In order to evaluate the extent of the disease, positron emission tomography - computed tomography (PET/CT) was performed. PET/CT scan showed increased FDG uptake in right scapula, 4th rib, corpus of L2 vertebra, multiple sites of pelvic bones, acetabulum and both femurs (Fig.11).
Despite multiple bone lesions, patient reported no constitutional symptoms, exhibited no cytopenia, lymphocytosis or splenomegaly. Therefore, no specific treatment was required. Instead, watch-and-wait approach was chosen.
Hairy cell leukemia (HCL) is a mature B-cell neoplasm that involves primarily blood, bone marrow and splenic red pulp. It represents approximately 2% of adult leukemias and affects predominantly middle-aged men, with male-to-female ratio 4:1.
The unusual name of this disease arose from its odd-looking cells with characteristic circumferential cytoplasmic hairlike projections, seen in blood or BM aspirate smears.
At the beginning of disease BM demonstrate interstitial infiltration pattern (more subtle and infiltrating rather than ‘‘pushing’’ as seen in most of other lymphoproliferative disorders) which, as disease progresses, becomes diffuse.  The infiltrate exhibits typical “fried-egg” appearance, due to abundant clear cytoplasm, which gives the impression of loosely distributed cells, in contrast to other chronic lymphoproliferative disorders, such as CLL and lymphoplasmacytic lymphoma.
The typical HCL immunophenotype includes positivity for pan B-cell markers and more patognomonic markers, such as CD103, CD11c, CD123, CD25, Annexin A1, DBA.44. A heterogeneous positivity for Cyclin D1 is also a very specific finding. Aberrant immunophenotype occur in up to 1/3 of cases. One of the most commonly described aberration is CD10 positivity, seen in about 10% of HCL.  Jasionowski et al. in 2003 reported 11 cases with aberrant expression of CD10 in otherwise typical HCL. Although the cell of origin for HCL is generally believed to be a post–germinal center B cell, the authors hypothesized about possible origin from germinal center due to CD10 expression. Because of the lack of Bcl6 expression in all 11 cases they rejected the idea. Interestingly, the current case demonstrates not only bright CD10 positivity but also heterogeneous Bcl6 positivity.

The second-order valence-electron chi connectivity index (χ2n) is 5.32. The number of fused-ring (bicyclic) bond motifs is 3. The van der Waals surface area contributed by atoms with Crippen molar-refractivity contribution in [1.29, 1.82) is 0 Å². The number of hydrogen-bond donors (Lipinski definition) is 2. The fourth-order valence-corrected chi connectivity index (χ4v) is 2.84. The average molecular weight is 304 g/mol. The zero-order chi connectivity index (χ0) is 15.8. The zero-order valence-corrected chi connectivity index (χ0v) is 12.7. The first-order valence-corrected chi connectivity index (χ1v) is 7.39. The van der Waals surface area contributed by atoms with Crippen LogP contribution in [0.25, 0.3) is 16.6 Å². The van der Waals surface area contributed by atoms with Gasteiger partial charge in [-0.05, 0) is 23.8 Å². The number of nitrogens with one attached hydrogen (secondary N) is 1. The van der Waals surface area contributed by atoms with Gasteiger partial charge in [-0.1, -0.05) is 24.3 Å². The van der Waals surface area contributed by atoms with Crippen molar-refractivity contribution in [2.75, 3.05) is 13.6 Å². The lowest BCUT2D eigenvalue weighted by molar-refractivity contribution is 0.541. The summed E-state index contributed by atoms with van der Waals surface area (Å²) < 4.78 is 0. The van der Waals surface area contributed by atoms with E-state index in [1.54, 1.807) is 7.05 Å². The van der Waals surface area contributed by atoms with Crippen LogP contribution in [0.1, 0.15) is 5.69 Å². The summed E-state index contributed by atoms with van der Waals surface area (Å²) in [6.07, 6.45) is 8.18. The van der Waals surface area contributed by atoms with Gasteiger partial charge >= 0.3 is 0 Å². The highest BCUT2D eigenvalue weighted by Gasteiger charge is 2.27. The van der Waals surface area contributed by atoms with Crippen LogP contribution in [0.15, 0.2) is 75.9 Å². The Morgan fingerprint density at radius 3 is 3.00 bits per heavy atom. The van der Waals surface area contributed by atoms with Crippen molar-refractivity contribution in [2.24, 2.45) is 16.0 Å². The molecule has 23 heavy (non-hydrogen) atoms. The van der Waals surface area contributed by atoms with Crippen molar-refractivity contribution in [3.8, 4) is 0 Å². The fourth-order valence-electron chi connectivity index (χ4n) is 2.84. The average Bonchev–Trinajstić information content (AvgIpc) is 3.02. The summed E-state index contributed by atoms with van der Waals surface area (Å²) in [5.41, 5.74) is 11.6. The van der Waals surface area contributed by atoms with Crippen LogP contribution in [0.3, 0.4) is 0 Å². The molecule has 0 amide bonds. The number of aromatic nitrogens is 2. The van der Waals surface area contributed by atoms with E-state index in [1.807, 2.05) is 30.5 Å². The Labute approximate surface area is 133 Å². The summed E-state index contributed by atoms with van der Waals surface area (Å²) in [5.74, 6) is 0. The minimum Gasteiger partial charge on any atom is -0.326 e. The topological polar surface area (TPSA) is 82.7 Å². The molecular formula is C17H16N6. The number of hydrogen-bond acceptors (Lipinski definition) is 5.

BRAF V600E mutation occurs in the majority of HCL cases and is a unique feature of HCL amongst other B lymphoproliferative disorders and useful diagnostic tool.
Skeletal involvement is an unusual complication of HCL and in some rare cases, the first sign of manifestation.  Only a bit over 20 cases of HCL with bone lesions have been reported, couple of them exhibiting isolated bone involvement. Most of the lesions occur in proximal femur, pelvic bones and vertebrae. Bone lesions are usually osteolytic but mixed pattern (osteosclerotic and osteolytic) or only marrow-based lesion (as demonstrated in current case) may also be seen.
In contrast to hairy cell leukemia variant (HCL-v), the prognosis of atypical HCL cases with aberrant immunophenotype, unusual morphology and/or clinical presentation does not differ from classical HCL. Hence, the awareness of possible unconventional presentation of HCL is necessary for correct diagnose and appropriate management of this disease.